Madam Speaker, I will be splitting my time with the hon. member for Eglinton—Lawrence.
I stand today to voice my disappointment with this budget, but in today's speech I first want to turn my thoughts to the words of the right hon. Prime Minister when he was leader of the opposition. It was 2005 and a Liberal budget had just delivered a surplus; yes, that is right, a surplus. Many in the House have probably forgotten exactly what this word means because we now have to watch a government that has absolutely no clue how to balance spending and revenues.
In his response, the Prime Minister, the then leader of the opposition, stated:
I got into partisan federal politics originally because I wanted to see something done about the federal deficit.
After the last few budgets delivered by the current government and the Prime Minister we now know what he wanted to do about the deficit. He wanted to grow it to record breaking levels. The Prime Minister also seemed to have concerns about over-spending when he was on this side of the House. Once again, I quote:
We are also concerned about the rate at which the government plans to increase spending, that is 7% for the next few years. We have past experience with the results of unplanned spending, when this government spends without any specific plan, without the knowledge of Parliament, and without the slightest respect for the most basic accounting practices.
It seems as though those concerns have disappeared now. The government is not even focusing on how to bring this deficit to a balanced budget.
Let us examine the record of the government since taking office. Since 2006, government spending has risen by $58 billion, that is, by over 25%. In fact, with the exception of next year, this is going to grow until the year 2015. In a time of supposed fiscal restraint and in consideration of the past comments by the Prime Minister, this is hypocrisy at its finest. This is a government that is completely out of control, and what is worse, it has absolutely no plan as to how to emerge from these deficits.
Now before I am asked a question about whether stimulus spending is beneficial, I want to make a crucial distinction. The government was spending way above its means long before it could use the excuse of stimulus spending.
Even the way the government handled the so-called economic action plan has been a disaster. Communities were given little to no information on guidelines and criteria. Deadlines were set within weeks of announcing the program. Billions of dollars were stuck in Ottawa, with projects hanging in the balance because of delays. Building seasons were lost because of projects not receiving funding before the winter.
This leads me to my next point. The government has spoken about a plan to return Canada to balanced budgets by 2015, yet the government's projections for growth are overly optimistic according to many economists across this country, and the government is without a plan to create economic opportunity.
The government's plans for job creation rely on $19 billion from the so-called action plan, even though 92% of that money has already been committed. To clarify, that means there is no new money to create jobs.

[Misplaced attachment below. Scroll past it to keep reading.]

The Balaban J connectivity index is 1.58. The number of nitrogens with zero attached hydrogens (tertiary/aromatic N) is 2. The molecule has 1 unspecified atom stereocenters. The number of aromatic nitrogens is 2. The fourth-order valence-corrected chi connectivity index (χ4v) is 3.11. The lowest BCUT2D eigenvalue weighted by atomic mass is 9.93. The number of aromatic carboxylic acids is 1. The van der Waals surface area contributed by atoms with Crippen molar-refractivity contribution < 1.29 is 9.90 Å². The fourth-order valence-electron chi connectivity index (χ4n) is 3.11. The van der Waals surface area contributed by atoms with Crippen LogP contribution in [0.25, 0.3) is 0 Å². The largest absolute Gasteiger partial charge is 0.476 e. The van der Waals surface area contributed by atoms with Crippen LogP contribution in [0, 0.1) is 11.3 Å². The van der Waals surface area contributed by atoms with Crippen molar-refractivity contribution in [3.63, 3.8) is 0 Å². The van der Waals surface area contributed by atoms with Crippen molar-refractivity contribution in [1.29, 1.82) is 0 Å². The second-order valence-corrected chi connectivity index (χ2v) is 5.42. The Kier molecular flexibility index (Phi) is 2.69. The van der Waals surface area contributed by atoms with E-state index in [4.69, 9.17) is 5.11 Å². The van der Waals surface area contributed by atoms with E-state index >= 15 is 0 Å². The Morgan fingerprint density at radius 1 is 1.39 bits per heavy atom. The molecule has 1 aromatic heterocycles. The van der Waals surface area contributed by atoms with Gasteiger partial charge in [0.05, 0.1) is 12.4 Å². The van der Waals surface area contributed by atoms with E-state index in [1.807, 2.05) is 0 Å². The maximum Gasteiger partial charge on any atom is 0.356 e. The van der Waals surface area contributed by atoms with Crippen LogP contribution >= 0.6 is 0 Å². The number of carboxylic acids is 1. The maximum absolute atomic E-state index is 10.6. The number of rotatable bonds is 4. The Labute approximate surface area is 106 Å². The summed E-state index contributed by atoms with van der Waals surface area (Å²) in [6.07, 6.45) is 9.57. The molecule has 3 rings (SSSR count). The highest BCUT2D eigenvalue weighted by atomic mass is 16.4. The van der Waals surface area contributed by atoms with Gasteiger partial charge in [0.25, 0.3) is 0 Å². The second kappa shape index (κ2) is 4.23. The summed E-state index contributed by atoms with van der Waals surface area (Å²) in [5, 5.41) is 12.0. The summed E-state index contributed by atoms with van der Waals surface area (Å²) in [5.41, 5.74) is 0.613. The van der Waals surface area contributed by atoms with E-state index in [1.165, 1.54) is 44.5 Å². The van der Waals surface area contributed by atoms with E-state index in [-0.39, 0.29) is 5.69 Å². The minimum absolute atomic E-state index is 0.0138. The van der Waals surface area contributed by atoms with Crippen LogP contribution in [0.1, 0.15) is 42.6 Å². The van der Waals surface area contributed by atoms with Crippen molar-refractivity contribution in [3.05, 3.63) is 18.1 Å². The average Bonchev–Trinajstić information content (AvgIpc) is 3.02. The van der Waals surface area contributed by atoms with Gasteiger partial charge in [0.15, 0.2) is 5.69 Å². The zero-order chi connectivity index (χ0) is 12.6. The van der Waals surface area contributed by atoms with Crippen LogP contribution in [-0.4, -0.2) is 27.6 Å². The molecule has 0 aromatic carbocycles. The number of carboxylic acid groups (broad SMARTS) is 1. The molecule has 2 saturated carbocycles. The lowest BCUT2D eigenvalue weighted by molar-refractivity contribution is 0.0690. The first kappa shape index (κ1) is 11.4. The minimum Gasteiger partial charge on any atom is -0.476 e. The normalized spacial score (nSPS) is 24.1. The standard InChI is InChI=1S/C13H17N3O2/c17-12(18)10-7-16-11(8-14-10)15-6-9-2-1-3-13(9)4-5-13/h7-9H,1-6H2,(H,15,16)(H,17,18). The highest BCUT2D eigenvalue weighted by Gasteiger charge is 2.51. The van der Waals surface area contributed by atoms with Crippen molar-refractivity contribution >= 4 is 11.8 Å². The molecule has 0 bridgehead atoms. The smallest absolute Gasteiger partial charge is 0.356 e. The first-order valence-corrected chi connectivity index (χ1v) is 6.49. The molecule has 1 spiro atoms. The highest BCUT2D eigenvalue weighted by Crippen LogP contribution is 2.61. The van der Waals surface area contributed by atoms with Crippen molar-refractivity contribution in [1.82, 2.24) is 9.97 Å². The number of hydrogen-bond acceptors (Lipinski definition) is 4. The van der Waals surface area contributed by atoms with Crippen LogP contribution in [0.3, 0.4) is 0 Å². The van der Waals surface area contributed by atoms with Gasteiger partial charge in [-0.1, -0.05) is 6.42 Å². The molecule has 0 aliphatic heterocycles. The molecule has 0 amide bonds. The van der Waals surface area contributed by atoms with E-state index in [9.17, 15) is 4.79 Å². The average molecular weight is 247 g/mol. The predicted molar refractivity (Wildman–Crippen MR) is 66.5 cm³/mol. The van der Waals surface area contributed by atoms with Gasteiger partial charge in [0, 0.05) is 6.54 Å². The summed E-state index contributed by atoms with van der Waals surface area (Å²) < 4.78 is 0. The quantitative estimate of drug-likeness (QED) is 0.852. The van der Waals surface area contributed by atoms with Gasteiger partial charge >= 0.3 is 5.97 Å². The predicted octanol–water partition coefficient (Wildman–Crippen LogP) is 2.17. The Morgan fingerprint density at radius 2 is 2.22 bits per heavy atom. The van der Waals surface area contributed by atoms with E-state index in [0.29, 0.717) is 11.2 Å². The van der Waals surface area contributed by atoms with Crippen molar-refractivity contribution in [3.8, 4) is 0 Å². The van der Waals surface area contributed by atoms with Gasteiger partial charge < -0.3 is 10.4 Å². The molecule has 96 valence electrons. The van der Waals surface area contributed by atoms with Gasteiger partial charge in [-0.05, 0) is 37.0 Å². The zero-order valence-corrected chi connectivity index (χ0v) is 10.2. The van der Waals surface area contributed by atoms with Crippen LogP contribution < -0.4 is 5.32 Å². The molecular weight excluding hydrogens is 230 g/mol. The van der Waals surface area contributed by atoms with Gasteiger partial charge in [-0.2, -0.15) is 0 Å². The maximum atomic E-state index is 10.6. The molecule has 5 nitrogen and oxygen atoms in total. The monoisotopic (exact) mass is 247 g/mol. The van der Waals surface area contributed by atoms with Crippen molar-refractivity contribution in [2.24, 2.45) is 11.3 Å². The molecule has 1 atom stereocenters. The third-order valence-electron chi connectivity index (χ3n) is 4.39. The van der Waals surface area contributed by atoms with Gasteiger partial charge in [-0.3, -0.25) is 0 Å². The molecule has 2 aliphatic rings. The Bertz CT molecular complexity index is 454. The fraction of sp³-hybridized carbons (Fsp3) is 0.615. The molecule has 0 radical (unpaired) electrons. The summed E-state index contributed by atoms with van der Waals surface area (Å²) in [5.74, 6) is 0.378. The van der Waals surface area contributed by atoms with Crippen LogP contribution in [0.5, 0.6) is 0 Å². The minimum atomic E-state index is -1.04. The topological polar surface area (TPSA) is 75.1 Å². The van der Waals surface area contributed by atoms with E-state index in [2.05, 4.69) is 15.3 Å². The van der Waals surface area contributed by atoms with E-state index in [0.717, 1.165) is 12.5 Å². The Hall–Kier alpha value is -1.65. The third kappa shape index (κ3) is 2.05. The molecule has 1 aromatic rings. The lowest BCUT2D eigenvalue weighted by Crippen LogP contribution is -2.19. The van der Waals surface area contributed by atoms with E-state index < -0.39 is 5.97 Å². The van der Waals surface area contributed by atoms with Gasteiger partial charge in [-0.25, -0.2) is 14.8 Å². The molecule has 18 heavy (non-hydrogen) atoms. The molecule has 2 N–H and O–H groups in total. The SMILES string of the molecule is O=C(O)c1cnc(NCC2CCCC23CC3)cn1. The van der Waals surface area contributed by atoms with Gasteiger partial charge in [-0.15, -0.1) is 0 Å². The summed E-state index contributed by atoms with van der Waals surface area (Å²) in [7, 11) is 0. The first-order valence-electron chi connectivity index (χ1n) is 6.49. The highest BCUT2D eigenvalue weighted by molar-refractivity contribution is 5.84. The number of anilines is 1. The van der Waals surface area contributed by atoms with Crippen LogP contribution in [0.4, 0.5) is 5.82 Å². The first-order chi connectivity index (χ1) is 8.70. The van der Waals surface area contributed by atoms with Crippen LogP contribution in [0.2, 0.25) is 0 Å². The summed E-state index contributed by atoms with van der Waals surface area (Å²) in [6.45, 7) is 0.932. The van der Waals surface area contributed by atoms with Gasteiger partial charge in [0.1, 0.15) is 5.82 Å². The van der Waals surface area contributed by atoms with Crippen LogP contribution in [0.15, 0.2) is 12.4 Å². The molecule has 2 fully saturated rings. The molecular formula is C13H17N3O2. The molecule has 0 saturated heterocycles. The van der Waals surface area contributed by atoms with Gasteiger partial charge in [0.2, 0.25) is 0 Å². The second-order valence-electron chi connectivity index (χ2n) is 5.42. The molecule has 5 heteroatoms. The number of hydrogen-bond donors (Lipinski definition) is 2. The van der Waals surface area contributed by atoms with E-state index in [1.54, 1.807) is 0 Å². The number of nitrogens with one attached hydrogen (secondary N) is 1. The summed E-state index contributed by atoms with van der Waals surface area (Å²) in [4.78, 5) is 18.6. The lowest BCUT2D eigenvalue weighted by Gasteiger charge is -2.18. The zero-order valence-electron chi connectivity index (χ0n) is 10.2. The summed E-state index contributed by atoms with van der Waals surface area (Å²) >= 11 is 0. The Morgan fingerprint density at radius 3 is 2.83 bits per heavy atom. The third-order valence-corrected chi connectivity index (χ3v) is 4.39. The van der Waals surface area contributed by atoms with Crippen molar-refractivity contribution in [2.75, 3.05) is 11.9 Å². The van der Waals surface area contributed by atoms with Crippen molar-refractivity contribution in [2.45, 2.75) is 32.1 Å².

Then we have the government trumping its work-sharing adjustment program, which provides income support to workers eligible for employment insurance when business is slow for their employers.
So again, let me clarify: Instead of working on creating a good economic climate or acting to improve the prospects of employers across the country, the government thinks that a temporary income supplement alone is the answer. Once again, the government is completely out of touch with the gravity of the situation. The facts are that 1.6 million Canadians are out of work, and 330,000 of them have lost their job in the past year.
I recently had a constituent approach me about the situation at Abbey Window Coverings, which is closing its Surrey manufacturing plant and recently handed out layoff notices to 140 employees. The constituent was particularly upset by the fact it was a local operation bought out by an American company just two years ago, only now to have those jobs shipped out of the country, likely to Mexico.
The fact is that the government has no plan for job creation and no understanding of how to get people back to work, and it offers only temporary measures for a limited number of workers facing layoffs and is recycling stimulus announcements with little new money.
The government has come up with a laissez-faire approach to controlling our economy and is relying on razor thin projections to pull our country back into a strong economic position.
I am sorry, but to the constituents I encounter in my riding who have lost their jobs, and to the families across the nation who are worried about where their next paycheque is coming from, this approach is completely unacceptable. It shows a complete lack of empathy, and once again proves that the government has no clue about how to manage the economy.
My party will not support the budget, but it will not bring the government down on this budget, because that would not be in the best interests of Canadians. We learned a lesson in the fall. We understand the huge financial and other costs involved in an unnecessary election. Unlike the government, which examines every decision within the framework of political gain, we do not.
It is time for this House to generate a plan to create jobs, because job creation, at the end of the day, is the focal point of any economic recovery. I urge the government to bring in an economic recovery plan that would create jobs, instead of it playing politics.